For now, President Obama won't be signing an executive order protecting homosexual workers from discrimination while contracting.
President Barack Obama has decided not to take immediate action regarding anti-homosexual discrimination from contractors, according to the April 12 White House press briefing.
Resisting pressure from gay rights activists, the President decided not to sign an executive order that would ban workplace discrimination by any federal contractor on the basis of sexual orientation, the press briefing document said.
Instead, President Obama and his team will focus on passing the Employment Non-Discrimination Act or ENDA for lesbian, gay, bisexual and transgender (LGBT) people.
"We do not expect that an EO on LGBT non-discrimination for federal contractors will be issued at this time," said Press Secretary Jay Carney.
This baffled many reporters in the press room, who cited the president's past statements that he supports non-discrimination policies in the workplace.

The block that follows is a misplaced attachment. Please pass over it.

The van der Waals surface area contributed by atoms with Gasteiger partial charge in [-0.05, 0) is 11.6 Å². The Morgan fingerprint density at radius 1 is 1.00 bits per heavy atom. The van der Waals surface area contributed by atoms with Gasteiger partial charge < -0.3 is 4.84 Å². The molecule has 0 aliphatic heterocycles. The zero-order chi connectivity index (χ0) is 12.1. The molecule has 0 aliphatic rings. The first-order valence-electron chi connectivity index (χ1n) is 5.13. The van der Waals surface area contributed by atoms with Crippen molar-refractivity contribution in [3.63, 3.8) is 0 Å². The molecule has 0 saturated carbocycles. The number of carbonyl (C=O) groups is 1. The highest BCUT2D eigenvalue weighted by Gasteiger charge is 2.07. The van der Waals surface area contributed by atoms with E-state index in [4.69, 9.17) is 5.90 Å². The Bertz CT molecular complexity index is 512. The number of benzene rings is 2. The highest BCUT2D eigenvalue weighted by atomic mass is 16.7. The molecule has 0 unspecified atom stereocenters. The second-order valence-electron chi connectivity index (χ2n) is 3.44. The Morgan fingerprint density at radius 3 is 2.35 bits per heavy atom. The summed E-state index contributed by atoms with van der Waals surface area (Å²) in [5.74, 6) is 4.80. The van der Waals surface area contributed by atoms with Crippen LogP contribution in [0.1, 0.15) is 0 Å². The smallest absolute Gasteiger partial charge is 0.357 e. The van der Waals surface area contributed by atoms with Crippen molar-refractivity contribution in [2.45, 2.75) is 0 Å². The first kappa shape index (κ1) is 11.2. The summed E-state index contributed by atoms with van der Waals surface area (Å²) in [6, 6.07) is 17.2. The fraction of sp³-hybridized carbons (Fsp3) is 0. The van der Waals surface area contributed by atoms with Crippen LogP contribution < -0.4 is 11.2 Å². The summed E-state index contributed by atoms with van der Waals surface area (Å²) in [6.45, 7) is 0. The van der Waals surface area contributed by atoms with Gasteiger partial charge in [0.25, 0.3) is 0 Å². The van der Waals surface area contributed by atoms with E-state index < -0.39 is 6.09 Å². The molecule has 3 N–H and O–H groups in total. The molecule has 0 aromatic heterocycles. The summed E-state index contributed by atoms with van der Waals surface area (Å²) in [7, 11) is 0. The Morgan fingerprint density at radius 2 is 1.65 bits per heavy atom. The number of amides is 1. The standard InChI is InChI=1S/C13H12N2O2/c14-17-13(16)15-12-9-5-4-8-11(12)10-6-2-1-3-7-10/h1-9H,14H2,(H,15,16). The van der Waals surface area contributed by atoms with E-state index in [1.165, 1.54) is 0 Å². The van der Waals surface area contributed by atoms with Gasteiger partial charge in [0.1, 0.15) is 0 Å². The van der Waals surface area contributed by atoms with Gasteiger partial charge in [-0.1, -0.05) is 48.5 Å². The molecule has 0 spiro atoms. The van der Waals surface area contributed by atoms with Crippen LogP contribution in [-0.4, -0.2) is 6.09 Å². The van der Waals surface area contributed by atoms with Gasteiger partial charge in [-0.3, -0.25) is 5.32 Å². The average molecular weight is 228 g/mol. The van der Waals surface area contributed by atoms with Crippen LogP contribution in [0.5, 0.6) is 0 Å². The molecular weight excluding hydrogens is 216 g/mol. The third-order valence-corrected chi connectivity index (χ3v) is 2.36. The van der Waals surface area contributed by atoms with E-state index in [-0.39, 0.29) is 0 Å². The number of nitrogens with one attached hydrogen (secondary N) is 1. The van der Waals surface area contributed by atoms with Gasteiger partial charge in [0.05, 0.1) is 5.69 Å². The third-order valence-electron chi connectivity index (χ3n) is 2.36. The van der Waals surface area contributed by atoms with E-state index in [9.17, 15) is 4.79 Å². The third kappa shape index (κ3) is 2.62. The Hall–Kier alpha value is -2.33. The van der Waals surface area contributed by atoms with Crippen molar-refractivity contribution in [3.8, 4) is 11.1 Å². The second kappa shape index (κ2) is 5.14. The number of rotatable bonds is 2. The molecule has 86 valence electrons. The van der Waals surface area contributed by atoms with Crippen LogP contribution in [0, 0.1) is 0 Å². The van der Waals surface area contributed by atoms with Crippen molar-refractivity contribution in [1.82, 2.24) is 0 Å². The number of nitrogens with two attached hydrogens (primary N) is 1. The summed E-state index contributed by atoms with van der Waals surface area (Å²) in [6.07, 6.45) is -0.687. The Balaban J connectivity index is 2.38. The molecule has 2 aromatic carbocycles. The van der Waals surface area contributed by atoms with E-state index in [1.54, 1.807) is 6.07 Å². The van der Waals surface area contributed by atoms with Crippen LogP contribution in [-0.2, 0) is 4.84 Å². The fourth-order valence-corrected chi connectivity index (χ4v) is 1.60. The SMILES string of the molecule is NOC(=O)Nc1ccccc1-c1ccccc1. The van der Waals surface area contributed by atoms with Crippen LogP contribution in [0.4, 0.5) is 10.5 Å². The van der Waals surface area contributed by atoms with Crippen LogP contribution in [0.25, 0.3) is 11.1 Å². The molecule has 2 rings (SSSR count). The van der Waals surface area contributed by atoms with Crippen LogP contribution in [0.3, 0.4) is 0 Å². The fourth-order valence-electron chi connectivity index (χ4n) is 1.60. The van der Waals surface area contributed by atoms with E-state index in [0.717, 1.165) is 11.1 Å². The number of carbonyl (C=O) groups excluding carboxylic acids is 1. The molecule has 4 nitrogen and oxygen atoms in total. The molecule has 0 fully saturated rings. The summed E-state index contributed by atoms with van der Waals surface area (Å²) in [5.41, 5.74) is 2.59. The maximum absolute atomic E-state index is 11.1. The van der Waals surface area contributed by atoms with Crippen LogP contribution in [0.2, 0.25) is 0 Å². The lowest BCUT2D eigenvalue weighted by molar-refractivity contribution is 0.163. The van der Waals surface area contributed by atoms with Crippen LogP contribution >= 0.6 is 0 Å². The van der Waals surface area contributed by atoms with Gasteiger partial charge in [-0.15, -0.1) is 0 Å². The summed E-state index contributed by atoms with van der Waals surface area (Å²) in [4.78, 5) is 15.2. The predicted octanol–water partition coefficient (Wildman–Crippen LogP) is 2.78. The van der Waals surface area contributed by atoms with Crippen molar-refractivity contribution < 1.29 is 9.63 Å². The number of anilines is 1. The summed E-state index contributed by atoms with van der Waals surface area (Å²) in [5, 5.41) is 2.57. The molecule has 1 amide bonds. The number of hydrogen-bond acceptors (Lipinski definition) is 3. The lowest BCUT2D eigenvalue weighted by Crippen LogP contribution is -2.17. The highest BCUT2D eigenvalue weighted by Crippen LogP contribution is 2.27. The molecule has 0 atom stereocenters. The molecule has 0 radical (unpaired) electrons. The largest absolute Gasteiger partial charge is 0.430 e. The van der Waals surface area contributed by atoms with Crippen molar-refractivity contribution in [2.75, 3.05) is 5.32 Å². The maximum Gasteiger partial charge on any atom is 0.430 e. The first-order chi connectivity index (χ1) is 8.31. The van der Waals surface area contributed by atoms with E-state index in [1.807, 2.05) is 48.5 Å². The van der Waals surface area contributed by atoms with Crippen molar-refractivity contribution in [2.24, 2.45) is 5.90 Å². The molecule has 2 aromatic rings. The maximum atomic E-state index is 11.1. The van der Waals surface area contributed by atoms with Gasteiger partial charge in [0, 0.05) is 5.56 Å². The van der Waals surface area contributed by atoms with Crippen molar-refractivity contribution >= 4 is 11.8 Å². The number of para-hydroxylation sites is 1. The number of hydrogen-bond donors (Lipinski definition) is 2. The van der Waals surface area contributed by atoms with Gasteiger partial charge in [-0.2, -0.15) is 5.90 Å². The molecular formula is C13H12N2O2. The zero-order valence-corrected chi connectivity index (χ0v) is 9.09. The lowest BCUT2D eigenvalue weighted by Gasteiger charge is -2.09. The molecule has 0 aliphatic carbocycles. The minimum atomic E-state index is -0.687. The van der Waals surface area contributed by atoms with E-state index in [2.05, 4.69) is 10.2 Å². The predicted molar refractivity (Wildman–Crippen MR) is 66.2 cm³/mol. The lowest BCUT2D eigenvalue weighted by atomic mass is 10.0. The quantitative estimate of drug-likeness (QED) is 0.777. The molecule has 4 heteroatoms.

Instead, the administration will be looking to executives from major contractors and small business owners, the briefing continued, to build support for passage through Congress of a piece of legislation that would be far more comprehensive than an executive order.
"The president is dedicated to securing equal rights for all LGBT Americans," said Carney. "And that is why he has long supported an inclusive employment non-discrimination act, which would prohibit employers across the country from discriminating on the basis of sexual orientation and gender identity," he added.
Carney said there are a number of strategies to attain this goal, including the passage of ENDA, which is a legislative solution to LGBT employment discrimination.
Tico Almeida, president of Freedom to Work, has issued a statement saying, “This is a political calculation that cannot stand."
"Absolutely not," said Carney when asked if the non-signage is an election-year stunt.
The press secretary added that the administration is working with partners in the LGBT community to build the case for non-discrimination policies.
Some of these include government-backed data and analysis, building a coalition of key stakeholders and decision-makers, directly engaging with and educating all sectors of the business community -- from major corporations to contractors to small business -- and raising public awareness about the human and financial costs of discrimination in the work force, said Carney.
According to the briefing, a new federal contractor executive order for race, religion and sex hasn't been adopted since 1965.